• #13
                          I believe that I've found my answer here:

                          http://us3.php.net/mysql_num_rows


                          query("SELECT COUNT(*) as TOTALFOUND from table");$row_array=$result->fetch_array(MYSQLI_ASSOC);print($row_array['TOTALFOUND']); ?>


                          OR





                          But I'm still interested in any tools that will help me pin down exactly what's causing the problems with MySQL? (which logs to look in - any analysis tools etc...)

                          Many thanks,

                          p.

                          Comment


                          • #14
                            Here's how you get the result from a count query in PHP.
                            $numresults=mysql_query("SELECT COUNT(*) from links where catagory=".$catagory.";");
                            $numrows=mysql_num_rows($numresults);
                            echo $dr[0];

                            You can run the same query in phpMyAdmin and with explain in front and see how slow / fast the query is.
                            EXPLAIN SELECT COUNT(*) FROM links where catagory=1;
                            (or whatever the category name / number is.

                            Best of luck.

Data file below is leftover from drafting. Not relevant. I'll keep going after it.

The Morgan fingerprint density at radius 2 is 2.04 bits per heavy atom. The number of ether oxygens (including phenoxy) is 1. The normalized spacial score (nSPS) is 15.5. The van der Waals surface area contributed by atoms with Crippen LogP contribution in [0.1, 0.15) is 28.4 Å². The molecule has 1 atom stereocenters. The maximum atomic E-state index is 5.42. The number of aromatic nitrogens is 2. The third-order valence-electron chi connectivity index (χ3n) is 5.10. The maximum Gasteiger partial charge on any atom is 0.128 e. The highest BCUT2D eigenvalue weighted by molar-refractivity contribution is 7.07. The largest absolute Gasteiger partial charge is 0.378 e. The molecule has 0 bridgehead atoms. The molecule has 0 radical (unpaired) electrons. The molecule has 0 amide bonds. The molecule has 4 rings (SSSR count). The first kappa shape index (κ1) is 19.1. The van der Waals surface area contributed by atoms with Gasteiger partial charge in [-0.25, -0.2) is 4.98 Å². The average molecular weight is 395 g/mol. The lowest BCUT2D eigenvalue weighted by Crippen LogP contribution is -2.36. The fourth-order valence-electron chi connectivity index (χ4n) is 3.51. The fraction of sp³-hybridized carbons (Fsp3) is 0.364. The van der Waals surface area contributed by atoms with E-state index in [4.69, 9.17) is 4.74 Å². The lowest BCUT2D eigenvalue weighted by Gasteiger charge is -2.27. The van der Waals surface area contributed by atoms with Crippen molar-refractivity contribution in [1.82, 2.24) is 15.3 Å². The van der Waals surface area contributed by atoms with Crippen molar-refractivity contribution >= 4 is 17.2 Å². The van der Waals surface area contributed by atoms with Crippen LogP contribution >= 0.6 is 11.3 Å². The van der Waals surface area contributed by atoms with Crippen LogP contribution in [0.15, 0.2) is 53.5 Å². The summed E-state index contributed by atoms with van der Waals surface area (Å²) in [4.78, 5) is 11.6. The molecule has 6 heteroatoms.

T

                            Comment


                            • #15
                              I can see 2 things abnormal at the mysqltuner report:
                              1. Current MyISAM index space = 0 bytes
                              2. Of 16414 temp tables, 99% were created on disk

                              The first one mean you currently have no indexes in your tables. You need to add proper indexes in order to improve your database queries' speed.
                              The second is because of the first one, when there's no indexes on large tables, mysql need to use disk to prepare data.

                              So please use the index as suggested already.

                              Hope this help.

                              Comment